Read more at A beginner’s guide to setting up an online store

Written on September 24th, 2004 at 02:09 pm by Darren Rowse

Advertisers Beware: Blog-Fortified “Copy Cops” at Your Doorstep

Blog News 1 comment

Media Daily News has a fascinating article on the rise of blogging and the implications for Advertisers. They give some interesting tips to marketers and brand managers on how to stay three steps ahead of us blogging types.

‘Blog and bloggers have made a huge mark in 2004, and this should give every major marketer and advertiser pause for deep reflection.

Bloggers gave Howard Dean’s campaign early, unexpected momentum. They fanned the flames of the Iraqi prison crisis with rapid distribution of photos, especially the most controversial ones. They catapulted into the mainstream Burger King’s “Viral Chicken” campaign, as well as the controversial “Swift Boat Veteran for Truth” anti-Kerry video. More recently, blogs have showcased new and promising ways for brands like Microsoft, Nike, Nokia, Sun, and HP to reach out to consumers and other stakeholders.

But let the word go forth - to marketers and agencies alike -that the blog revolution brings with it unmistakable tradeoffs and potent new “rules of engagement.” Ignore them at your peril.

New Rules of Accountability

Like it or not, bloggers promise to hold marketers to new levels of accountability, impacting just about everything advertisers do, say, and claim….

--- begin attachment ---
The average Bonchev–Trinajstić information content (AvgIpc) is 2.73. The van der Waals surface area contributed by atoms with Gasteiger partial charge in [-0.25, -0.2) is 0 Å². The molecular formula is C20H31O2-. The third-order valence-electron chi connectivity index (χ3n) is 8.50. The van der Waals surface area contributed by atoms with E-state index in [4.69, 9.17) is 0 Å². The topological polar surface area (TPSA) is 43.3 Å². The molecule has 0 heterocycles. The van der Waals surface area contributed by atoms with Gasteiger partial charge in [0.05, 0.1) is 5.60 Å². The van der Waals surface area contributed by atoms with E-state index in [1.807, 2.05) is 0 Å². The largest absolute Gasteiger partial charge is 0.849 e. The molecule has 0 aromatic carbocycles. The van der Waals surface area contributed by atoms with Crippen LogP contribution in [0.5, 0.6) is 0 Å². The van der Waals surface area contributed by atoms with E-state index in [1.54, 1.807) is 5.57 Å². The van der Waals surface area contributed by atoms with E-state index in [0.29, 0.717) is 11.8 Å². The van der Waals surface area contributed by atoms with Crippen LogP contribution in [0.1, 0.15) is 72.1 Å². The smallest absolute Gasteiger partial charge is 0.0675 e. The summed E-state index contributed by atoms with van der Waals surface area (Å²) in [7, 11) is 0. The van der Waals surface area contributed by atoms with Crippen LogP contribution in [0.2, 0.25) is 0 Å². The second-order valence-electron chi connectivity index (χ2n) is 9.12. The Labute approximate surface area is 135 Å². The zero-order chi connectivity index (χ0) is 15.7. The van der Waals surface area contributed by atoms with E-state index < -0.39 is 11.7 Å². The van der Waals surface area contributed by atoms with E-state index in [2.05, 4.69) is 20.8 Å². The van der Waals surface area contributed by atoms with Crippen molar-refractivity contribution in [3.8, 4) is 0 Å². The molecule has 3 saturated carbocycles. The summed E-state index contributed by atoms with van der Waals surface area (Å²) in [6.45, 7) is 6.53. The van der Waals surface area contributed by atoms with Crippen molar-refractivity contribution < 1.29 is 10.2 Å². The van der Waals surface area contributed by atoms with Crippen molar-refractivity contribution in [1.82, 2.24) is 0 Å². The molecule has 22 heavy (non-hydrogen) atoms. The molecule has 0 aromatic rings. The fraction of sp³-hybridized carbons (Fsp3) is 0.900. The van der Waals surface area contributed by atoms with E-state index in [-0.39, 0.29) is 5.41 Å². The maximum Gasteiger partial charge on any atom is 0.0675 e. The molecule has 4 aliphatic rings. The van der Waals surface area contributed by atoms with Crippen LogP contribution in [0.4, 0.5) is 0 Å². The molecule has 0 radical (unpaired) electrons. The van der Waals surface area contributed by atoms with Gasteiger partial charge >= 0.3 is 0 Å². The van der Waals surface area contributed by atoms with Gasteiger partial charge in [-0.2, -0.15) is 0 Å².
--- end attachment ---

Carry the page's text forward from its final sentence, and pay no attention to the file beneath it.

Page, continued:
“Copy Cops” and Consumer “Shelf Space”

Remember, a blog is basically a diary that logs consumer narratives on a public, non-erasable hard-drive known as the Internet. A good percentage of blog content reflects consumer experiences with “branded” products or services. Because virtually all blog content is indexed on search engines, enabling ready access - dare I say “easy listening” - by other consumers, such narratives take on special meaning and importance….

Looking ahead, brands need to ask harder questions about whether they can meet the new “torture test” established by the newly conscripted (and growing) blog army of product testers and fact-checkers. Brands also need to consider that these truth-soldiers will only get more persuasive as they integrate new “visual” functionality into their blogs, from digital photos, videos (heard of “vlogs”), dynamic links, and more. Indeed, thanks to Steve Job’s iMovie, and the millions being spent by wireless players promoting camera phone usage, consumer generated media is moving to the big leagues of multimedia….

Read more at MediaDailyNews Advertisers Beware: Blog-Fortified “Copy Cops” at your Doorstep

Written on September 24th, 2004 at 02:09 pm by Darren Rowse

Nokia pioneers cellphone blogging

Blogging Tools and Services 0 comments

Tools like those Nokia and Six Apart are developing for moblogging will be very useful for pro-bloggers in the future. The technology is constantly improving to allow updating your blog from virtually anywhere.

‘E-mails and text messages are passe, if you talk to Nokia’s director of multimedia applications Christian Lindholm.

What’s in, according to the “godfather” of mobile phone users in Finland, home of Nokia, is instant “life caching” with cellphones.

“The whole of humanity has memories and we are getting into the business of keeping, enjoying and sharing them with others,” said Lindholm.

Last week, Nokia announced a collaboration with California-based Six Apart to bring the personal blogging experience to a new level early next year.’

Read more at Nokia pioneers cellphone blogging

Written on September 24th, 2004 at 01:09 pm by Darren Rowse

Blogging not leading to financial prosperity

Pro Blogging News 0 comments